The design of living spaces has always been centered around family as a basic unit. Yet in Japan, the contemporary society has witnessed increasingly late marriages, ageism and a trend in single living. Typical residential developments are unequipped to address this societal shift and further lead to an aggressive separation between individuals, exacerbating the rise of lonely living and dying.
This thesis redefines co-living for individuals in Tokyo in response to the emerging needs for single living. Looking through the prism of the functionless space, how may the absence of predefined rooms add more to both the personal and the collective experience? Drawing inspiration from Shinohara’s wasteful space and Ito’s idea of flow in their design of homes, this project questions the productiveness of modern obsessions in functionally determined space. Through the introduction of a negotiable blank that inserts itself between public and private, the experience of living is enriched by moments of encounter. Such space may not only formulate relationships among individuals, it enables one to discover new lifestyles. By surrendering parts of their private space, individuals may in turn gain more through choreographing experiences beyond their enclosed territories.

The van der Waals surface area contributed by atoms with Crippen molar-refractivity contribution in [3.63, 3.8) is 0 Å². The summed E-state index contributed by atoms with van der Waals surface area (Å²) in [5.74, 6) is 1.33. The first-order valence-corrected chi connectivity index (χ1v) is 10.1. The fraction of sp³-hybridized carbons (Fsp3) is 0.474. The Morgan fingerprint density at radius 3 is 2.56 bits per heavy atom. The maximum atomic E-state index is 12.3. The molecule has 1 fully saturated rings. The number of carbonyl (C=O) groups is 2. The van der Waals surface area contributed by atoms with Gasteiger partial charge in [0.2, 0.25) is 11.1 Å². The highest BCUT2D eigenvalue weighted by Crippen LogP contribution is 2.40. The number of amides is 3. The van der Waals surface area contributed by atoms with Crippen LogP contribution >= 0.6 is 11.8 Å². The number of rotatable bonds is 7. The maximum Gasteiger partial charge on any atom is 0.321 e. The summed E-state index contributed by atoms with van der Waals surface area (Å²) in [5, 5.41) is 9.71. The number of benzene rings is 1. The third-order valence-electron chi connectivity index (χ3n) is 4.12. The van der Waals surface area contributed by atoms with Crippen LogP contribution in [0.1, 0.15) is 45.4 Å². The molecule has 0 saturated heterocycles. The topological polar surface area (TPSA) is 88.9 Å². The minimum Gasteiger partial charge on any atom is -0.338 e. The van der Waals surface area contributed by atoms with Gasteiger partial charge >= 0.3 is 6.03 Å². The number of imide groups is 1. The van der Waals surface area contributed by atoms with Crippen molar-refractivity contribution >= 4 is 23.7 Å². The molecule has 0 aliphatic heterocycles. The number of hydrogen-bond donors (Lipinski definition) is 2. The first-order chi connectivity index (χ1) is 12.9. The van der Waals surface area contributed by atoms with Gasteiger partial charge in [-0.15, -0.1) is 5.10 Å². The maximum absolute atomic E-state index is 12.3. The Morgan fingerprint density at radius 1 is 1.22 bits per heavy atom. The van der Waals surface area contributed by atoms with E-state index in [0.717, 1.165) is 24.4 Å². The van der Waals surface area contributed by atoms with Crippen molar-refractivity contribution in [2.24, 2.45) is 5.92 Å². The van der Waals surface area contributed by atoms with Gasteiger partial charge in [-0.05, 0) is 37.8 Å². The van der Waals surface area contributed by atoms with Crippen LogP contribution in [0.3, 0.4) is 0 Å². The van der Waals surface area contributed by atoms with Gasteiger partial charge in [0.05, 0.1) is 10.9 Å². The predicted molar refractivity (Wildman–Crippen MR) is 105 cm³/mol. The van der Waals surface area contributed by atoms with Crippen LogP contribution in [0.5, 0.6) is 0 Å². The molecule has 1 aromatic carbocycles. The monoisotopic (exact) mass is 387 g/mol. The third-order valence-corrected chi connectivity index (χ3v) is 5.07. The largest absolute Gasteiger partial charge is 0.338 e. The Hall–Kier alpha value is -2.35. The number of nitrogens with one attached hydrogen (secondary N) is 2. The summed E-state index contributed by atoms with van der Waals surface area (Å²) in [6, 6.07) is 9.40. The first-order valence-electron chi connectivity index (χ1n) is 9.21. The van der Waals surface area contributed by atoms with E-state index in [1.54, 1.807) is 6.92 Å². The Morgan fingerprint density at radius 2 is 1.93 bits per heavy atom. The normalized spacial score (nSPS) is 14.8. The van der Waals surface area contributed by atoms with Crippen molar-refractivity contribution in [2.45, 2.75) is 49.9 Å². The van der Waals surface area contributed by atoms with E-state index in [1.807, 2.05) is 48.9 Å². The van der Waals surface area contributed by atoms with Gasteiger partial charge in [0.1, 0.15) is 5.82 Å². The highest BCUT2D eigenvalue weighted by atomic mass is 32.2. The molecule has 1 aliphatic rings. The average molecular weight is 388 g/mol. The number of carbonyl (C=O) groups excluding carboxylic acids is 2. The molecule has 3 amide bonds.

In order to replicate existing building programs without adding more square footage, this projects investigates in section to reshape the way individuals live. Rather than surrendering spatial flexibility to confining slabs, a new section allows for a continuous space that moderates privacy through changing levels. Investigating across 3 scales, the townhouse, the house, and the apartment, can the design of the functionless address the changing needs of individual living?